The second thing we have to make sure about in this new century is a good home, and this of course presupposes a good wife and a good husband. Now I think a great many men marry in these times who don’t get a wife, and a great many women marry who don’t get a husband, and they never find their mistake out until, perhaps, it is past all remedy except that of coming to Chicago to get a divorce, which may be worse than the disease. I fear, again, this trouble comes very often in this way. Young women before they get married are only anxious to get what they call all the accomplishments. But they don’t mean by this how to make good bread, to boil a potato, or roast a piece of beef, to knit a stocking, to make a shirt and wash it and iron it, to keep a home smelling as sweet as wild roses and shining like a new silver dollar. It seems to me rather they mean how to do tatting, how to draw what Mrs. Browning calls wonderful shepherdesses with pink eyes, how to speak French very hard to be understood and how to discourse music so difficult as to make you remember Johnson’s grim joke when they took him to hear some music of that sort, and noticed he did not seem to care for it. “That is very difficult music,” said one who was with him. “I wish it was impossible,” the old man answered. This is what our girls call all the accomplishments, these they get and then they get married.
And the young man sometimes gets an education just about as delectable to fit him for a husband. We call it sowing his wild oats. The worst of it I must not name; the better end of it now and then is calculated to teach him how to play billiards rather than to’ read books, how to prefer cards to every other kind of picture, and sometimes how to be more familiar with the inside of the hells of his town than the churches. Then he goes into society, meets the young woman with all the accomplishments, believes her to be the exception to her entire sex in angelic beauty and perfect excellence, gives her what little heart he has left, poor fellow, and so the match is made and they are wedded, husband and wife so long as they both shall live—if they can stand it.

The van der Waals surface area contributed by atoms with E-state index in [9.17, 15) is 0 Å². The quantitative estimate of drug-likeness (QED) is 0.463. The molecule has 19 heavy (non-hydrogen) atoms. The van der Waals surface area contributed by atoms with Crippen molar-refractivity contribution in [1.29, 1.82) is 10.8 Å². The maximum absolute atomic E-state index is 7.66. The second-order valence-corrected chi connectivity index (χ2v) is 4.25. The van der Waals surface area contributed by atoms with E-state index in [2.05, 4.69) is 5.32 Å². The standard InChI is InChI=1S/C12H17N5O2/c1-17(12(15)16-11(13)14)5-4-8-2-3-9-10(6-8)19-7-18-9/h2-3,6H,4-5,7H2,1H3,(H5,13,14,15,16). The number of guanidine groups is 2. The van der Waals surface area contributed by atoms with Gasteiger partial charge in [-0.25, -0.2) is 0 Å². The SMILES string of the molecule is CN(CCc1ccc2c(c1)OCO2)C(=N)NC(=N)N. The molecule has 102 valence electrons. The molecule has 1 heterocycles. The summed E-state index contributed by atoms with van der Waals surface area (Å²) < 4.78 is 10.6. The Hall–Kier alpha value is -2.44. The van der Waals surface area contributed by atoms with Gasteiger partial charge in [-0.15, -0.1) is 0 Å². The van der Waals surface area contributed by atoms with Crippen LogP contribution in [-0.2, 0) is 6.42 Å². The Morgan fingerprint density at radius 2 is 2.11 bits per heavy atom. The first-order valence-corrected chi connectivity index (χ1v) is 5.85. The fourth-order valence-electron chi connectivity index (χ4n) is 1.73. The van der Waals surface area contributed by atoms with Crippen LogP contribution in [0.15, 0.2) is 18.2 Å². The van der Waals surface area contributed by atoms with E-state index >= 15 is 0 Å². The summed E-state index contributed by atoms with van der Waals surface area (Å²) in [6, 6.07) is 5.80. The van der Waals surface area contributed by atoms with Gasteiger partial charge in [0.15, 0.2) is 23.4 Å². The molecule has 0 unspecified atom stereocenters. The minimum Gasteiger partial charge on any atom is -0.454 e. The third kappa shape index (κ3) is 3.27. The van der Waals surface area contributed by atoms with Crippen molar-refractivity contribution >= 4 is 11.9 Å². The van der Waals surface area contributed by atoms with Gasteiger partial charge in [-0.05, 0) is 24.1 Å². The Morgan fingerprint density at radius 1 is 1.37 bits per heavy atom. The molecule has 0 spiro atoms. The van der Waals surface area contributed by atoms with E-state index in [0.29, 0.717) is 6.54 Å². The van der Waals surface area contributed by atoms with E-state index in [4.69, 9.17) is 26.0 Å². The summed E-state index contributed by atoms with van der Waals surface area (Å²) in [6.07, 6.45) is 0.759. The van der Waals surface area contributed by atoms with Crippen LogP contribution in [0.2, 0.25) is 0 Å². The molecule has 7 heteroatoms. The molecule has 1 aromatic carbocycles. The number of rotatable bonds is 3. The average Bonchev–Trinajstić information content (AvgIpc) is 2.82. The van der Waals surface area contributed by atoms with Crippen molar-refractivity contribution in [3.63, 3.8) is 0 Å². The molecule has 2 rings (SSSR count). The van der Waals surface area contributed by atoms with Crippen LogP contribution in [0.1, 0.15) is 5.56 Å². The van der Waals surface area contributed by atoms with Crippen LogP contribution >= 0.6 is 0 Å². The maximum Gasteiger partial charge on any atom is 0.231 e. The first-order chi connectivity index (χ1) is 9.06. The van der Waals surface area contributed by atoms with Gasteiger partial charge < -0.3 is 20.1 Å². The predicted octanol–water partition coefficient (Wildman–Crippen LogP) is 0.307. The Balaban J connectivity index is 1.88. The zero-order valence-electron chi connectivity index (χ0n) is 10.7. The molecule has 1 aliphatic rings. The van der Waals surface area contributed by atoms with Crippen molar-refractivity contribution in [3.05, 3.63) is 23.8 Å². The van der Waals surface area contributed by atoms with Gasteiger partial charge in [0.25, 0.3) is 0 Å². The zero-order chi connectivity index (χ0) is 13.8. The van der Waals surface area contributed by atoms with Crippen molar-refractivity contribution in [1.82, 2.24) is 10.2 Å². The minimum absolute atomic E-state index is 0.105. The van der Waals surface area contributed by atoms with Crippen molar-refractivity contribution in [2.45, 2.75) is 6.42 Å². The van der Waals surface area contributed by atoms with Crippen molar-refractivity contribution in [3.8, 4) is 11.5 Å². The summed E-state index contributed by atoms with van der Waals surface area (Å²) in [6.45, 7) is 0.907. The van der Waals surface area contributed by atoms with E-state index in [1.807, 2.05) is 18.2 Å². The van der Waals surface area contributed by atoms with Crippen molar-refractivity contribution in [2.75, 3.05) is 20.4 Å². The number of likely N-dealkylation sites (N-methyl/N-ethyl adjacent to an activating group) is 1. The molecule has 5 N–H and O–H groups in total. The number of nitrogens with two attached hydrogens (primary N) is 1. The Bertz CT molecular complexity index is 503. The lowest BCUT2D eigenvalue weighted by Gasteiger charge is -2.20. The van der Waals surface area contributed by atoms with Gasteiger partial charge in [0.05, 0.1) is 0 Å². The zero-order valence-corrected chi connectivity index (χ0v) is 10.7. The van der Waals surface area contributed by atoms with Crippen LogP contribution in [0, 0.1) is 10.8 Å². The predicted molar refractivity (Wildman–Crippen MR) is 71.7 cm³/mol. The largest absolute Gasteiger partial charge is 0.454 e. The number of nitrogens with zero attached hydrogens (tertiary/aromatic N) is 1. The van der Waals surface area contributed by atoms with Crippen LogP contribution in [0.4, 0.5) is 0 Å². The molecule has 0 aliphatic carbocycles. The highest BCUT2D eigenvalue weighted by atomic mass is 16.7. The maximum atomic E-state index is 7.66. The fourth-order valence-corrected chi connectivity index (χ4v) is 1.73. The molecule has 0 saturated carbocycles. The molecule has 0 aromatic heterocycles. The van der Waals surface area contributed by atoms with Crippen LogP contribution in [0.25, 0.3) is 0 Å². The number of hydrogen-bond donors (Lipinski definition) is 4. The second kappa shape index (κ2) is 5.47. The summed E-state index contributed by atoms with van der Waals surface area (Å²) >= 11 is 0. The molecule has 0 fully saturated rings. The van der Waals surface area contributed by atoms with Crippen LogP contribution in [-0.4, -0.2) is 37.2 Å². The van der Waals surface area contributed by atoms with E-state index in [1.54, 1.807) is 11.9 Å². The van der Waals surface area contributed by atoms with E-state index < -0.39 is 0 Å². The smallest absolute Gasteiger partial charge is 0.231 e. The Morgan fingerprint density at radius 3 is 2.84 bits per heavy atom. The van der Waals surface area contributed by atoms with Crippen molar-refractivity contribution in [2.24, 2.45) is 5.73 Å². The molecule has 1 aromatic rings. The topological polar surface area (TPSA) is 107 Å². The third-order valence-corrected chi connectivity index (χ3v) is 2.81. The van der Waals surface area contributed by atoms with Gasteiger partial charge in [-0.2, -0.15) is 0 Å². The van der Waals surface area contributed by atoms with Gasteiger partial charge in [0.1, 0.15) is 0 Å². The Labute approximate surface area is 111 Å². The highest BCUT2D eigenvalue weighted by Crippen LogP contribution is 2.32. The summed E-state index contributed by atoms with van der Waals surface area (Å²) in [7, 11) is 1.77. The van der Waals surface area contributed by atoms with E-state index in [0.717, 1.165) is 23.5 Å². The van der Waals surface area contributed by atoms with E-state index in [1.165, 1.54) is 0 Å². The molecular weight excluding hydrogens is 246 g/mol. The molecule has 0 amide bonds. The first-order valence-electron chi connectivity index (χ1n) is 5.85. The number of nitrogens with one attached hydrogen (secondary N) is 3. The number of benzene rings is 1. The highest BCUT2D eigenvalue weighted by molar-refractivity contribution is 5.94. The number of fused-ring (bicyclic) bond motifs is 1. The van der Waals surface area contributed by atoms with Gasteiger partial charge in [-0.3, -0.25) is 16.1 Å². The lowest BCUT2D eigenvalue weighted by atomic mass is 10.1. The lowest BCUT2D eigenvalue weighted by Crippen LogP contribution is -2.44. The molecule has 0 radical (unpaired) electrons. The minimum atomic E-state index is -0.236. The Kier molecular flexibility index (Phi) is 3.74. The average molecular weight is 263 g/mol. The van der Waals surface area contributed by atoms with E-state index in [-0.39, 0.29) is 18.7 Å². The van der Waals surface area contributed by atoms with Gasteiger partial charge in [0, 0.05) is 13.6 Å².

That is often like a wedding we had once in Yorkshire; as the man came out of church with his bride on his arm he met an old companion who said to him. “There lad, I wish thee much joy. thou’s gotten th’ end of all thee trouble.” This was good news, so he went on his way rejoicing; but it turned out a bad job, he had got a wife with all the accomplishments except she could not keep house; so one day, when he met his crony again, he said to him with a very doleful heart,” I thowt thaa towd me John as I wer cumin out o’ Ginseloy church, when I went to get wed, a’d gotten to th’ end of all me trouble.” “I did tell thaa so,” John answered, “I didn’t tell thaa which end.”
Then there is another match not quite so bad as this, but still bad enough. And that is when the husband and wife are both capable, both capital, and have every thing the heart can wish for except a real good honest love. The man is clever, so is the woman; she wants a home, he can give her one; she wants a husband, he wants a housekeeper; he will bring in the living and foot the bills, and she will slave and save and hear a great deal of growling then about what he calls “the extravagance of them women.” Now a good home can no more bloom out of such a life as that in this new century than a damask rose can bloom on an iceberg. It is tyrant and slave, or else it is two slaves. It is two strings full of nothing but harsh discords constantly under the ban of the daily life.